BRUSSELS (AFP) — The European parliament on Wednesday urged the EU's executive branch to ban the cloning of animals for the food trade, citing reduced genetic diversity among other concerns.
"Today MEPs showed they care about animals by voting for a ban on cloning for food. We now call on the Commission to follow their good example and come up with a strong proposal that will protect the welfare of animals," said Neil Parish, president of the Parliamentary Intergroup on Animal Welfare.
Several expert groups, including the European Food Safety Authority (EFSA) and the European Group on Ethics in Science and New Technologies, outlined problems such as the animals' well-being and the higher mortality rate of cloned animals.
They also stressed that cloning coould considerably reduce the gene pool diversity and increase the risk of whole herds being hit by an illness they are all particularly susceptible to.
Curerently cloned animal products are not sold in Europe or elsewhere.
A US moratorium on such products, introduced in 2001, has been questioned by the US Food and Drug Administration (FDA), which said in January that cloned farm animals were just as viable as their traditionally raised counterparts.
"The implications of the cloning of animals for food supply have not been adequately studied," the European parliament said in its resolution.
The practice "poses a serious threat to the image and substance of the European agricultural model, which is based on product quality, environment-friendly principles and respect for stringent animal welfare conditions," the parliament said.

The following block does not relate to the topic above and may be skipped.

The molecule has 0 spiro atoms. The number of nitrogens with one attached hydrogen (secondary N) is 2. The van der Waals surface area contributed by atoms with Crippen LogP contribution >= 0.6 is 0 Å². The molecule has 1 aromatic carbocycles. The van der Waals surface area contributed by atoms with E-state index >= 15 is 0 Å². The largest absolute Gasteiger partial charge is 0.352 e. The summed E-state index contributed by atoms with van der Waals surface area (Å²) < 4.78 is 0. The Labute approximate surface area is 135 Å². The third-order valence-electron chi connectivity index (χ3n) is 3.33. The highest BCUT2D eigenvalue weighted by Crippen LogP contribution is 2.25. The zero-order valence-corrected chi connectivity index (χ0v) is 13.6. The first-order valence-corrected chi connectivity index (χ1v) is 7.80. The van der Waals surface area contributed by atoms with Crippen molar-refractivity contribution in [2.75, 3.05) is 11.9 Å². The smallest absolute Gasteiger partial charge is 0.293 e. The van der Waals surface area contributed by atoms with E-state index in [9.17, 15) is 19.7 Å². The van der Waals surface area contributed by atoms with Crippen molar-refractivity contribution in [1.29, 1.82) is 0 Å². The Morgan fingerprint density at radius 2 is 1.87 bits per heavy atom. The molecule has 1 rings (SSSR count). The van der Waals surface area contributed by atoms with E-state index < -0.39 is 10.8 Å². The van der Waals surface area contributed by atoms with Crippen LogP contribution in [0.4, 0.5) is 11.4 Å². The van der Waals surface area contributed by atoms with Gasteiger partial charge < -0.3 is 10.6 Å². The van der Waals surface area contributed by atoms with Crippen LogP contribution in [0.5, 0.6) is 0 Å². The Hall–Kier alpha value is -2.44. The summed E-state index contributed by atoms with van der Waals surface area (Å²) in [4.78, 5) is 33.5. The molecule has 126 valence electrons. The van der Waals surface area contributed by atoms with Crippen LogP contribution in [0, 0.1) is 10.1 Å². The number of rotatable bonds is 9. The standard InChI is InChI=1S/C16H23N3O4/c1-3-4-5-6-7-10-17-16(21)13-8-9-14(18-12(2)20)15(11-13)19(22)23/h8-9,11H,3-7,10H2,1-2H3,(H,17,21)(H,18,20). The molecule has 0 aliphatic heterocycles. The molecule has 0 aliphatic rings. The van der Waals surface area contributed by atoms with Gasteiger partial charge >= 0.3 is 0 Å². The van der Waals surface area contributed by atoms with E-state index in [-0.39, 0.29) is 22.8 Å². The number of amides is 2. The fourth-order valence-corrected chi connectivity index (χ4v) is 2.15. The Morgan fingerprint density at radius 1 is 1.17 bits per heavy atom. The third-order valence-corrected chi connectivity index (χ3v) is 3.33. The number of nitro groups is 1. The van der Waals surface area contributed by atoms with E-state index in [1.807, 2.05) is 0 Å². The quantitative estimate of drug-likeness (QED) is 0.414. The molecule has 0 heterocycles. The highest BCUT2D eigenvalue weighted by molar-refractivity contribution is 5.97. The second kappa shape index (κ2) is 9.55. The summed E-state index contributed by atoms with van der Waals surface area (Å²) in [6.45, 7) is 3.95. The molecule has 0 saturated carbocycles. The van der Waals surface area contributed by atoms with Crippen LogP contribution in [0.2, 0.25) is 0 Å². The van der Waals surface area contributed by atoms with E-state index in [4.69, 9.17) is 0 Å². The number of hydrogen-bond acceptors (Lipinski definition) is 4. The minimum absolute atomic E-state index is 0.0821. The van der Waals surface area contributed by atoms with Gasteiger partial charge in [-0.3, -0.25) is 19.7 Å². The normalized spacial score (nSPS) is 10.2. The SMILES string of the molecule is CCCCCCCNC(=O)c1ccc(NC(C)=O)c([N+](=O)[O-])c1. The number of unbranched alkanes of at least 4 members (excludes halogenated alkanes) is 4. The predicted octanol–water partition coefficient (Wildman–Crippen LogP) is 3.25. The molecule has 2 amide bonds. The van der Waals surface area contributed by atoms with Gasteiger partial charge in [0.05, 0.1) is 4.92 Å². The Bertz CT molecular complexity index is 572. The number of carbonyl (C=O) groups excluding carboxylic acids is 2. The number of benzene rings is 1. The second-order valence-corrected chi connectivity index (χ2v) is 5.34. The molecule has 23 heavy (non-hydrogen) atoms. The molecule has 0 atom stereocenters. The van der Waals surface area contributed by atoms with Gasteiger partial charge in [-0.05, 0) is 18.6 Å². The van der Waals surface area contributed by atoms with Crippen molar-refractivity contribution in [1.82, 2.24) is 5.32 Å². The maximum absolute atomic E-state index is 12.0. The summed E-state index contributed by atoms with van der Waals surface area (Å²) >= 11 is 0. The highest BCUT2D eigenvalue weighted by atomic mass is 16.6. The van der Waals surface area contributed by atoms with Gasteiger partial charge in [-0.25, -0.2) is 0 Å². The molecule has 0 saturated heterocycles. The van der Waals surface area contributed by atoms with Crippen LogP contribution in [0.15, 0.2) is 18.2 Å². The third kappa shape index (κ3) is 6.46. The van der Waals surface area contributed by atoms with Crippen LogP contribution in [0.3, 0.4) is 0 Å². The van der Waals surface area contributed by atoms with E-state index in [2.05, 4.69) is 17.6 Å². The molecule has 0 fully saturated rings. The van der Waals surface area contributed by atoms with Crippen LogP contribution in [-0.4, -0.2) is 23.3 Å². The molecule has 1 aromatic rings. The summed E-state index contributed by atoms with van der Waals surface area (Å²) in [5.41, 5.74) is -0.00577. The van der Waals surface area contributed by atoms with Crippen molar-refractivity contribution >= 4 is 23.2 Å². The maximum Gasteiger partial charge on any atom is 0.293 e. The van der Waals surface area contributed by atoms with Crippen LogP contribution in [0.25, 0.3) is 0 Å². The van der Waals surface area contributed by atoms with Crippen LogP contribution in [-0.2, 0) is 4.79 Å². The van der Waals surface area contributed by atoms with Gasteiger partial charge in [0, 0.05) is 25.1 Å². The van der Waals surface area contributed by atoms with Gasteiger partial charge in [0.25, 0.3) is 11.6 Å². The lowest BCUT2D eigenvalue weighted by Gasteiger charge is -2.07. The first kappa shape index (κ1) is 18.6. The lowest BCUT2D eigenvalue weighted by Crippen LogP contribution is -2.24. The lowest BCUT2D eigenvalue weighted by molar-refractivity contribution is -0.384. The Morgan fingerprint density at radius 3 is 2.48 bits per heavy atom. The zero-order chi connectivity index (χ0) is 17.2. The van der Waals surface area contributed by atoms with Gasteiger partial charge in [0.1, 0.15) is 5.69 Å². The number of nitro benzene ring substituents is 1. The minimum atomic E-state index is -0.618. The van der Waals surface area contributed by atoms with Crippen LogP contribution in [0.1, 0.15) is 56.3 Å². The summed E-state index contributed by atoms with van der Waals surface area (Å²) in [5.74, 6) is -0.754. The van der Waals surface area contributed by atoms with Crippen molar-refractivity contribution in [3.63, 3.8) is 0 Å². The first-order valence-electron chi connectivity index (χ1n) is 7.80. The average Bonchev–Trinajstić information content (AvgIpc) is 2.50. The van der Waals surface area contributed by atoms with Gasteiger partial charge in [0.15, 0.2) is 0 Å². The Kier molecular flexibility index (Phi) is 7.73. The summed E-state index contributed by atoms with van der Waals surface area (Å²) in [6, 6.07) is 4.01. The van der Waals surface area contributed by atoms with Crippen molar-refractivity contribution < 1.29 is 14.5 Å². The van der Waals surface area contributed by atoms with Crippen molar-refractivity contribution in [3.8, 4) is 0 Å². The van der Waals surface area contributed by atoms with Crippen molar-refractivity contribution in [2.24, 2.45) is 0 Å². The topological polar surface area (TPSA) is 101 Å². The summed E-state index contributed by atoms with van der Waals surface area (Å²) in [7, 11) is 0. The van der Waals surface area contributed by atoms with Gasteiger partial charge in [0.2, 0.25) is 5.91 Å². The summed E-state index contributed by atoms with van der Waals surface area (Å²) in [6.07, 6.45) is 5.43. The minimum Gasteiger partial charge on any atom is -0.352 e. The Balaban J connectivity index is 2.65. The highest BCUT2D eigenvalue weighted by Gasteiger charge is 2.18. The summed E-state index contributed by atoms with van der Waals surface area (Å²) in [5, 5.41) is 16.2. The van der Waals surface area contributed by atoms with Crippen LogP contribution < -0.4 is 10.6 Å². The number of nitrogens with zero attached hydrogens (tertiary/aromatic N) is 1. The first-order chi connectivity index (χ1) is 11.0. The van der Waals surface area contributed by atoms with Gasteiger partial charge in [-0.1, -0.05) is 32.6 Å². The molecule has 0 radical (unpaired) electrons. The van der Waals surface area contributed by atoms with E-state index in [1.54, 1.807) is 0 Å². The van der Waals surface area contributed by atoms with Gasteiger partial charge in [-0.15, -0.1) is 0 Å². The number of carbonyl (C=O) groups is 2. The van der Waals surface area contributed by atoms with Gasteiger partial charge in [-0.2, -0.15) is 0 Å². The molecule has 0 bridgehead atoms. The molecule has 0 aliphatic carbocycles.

It called on the European Commission, the EU's executive arm, to "submit proposals prohibiting the cloning of animals for food supply purposes," as well as the offspring of cloned animals and the import of such animals.
An EFSA report in July said that while cloning can threaten the health of livestock, there was "no clear evidence" that consuming meat and milk from cloned animals is a risk to humans.
The prospect of meat and milk from cloned animals ending up on supermarket shelves is a hot-button issue in Europe, with authorities eager to avert crisis over so-called Frankenfoods.
The European Commission is currently mulling whether food derived from cloned animals should be allowed.
The commission has promised to take into account public opinion as well as scientific evidence.
The Eurogroup on Animals hailed the overwhelming parliamentary vote with 630 MEPs voted in favour of the move and only 32 against.
"After MEPs voted with such an overwhelming majority to oppose cloning of animals for food, the Commission can't afford to ignore their message," the group's director Sonja Van Tichelen said.
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